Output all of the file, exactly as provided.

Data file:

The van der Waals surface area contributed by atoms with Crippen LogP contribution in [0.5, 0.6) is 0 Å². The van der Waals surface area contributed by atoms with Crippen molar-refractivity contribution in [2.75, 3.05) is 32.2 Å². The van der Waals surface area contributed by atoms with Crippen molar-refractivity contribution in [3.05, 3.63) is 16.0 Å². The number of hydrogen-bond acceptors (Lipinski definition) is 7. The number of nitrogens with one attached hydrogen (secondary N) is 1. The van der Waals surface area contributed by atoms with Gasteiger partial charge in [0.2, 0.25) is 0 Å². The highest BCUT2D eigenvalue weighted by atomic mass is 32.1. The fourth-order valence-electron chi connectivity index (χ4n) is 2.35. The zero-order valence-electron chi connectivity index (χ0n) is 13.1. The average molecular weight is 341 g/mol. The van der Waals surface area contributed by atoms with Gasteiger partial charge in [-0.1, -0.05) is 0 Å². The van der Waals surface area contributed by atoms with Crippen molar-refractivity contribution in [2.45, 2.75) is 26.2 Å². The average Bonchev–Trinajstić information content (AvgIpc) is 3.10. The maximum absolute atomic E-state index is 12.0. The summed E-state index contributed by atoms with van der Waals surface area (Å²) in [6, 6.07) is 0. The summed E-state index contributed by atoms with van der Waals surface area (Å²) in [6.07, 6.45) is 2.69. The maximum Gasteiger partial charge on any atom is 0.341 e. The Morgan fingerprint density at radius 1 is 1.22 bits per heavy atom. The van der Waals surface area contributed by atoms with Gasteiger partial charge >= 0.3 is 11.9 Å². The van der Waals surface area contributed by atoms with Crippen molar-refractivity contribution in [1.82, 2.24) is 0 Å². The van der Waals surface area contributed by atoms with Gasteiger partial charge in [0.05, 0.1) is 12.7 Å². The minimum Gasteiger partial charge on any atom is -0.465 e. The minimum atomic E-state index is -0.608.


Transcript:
The van der Waals surface area contributed by atoms with Crippen LogP contribution in [0.5, 0.6) is 0 Å². The van der Waals surface area contributed by atoms with Crippen molar-refractivity contribution in [2.75, 3.05) is 32.2 Å². The van der Waals surface area contributed by atoms with Crippen molar-refractivity contribution in [3.05, 3.63) is 16.0 Å². The number of hydrogen-bond acceptors (Lipinski definition) is 7. The number of nitrogens with one attached hydrogen (secondary N) is 1. The van der Waals surface area contributed by atoms with Gasteiger partial charge in [0.2, 0.25) is 0 Å². The highest BCUT2D eigenvalue weighted by atomic mass is 32.1. The fourth-order valence-electron chi connectivity index (χ4n) is 2.35. The zero-order valence-electron chi connectivity index (χ0n) is 13.1. The average molecular weight is 341 g/mol. The van der Waals surface area contributed by atoms with Gasteiger partial charge in [-0.1, -0.05) is 0 Å². The van der Waals surface area contributed by atoms with Crippen molar-refractivity contribution in [2.45, 2.75) is 26.2 Å². The average Bonchev–Trinajstić information content (AvgIpc) is 3.10. The maximum absolute atomic E-state index is 12.0. The summed E-state index contributed by atoms with van der Waals surface area (Å²) in [6, 6.07) is 0. The summed E-state index contributed by atoms with van der Waals surface area (Å²) in [6.07, 6.45) is 2.69. The maximum Gasteiger partial charge on any atom is 0.341 e. The Morgan fingerprint density at radius 1 is 1.22 bits per heavy atom. The van der Waals surface area contributed by atoms with Gasteiger partial charge >= 0.3 is 11.9 Å². The van der Waals surface area contributed by atoms with Crippen molar-refractivity contribution in [1.82, 2.24) is 0 Å². The van der Waals surface area contributed by atoms with Gasteiger partial charge in [0.05, 0.1) is 12.7 Å². The minimum Gasteiger partial charge on any atom is -0.465 e. The minimum atomic E-state index is -0.608.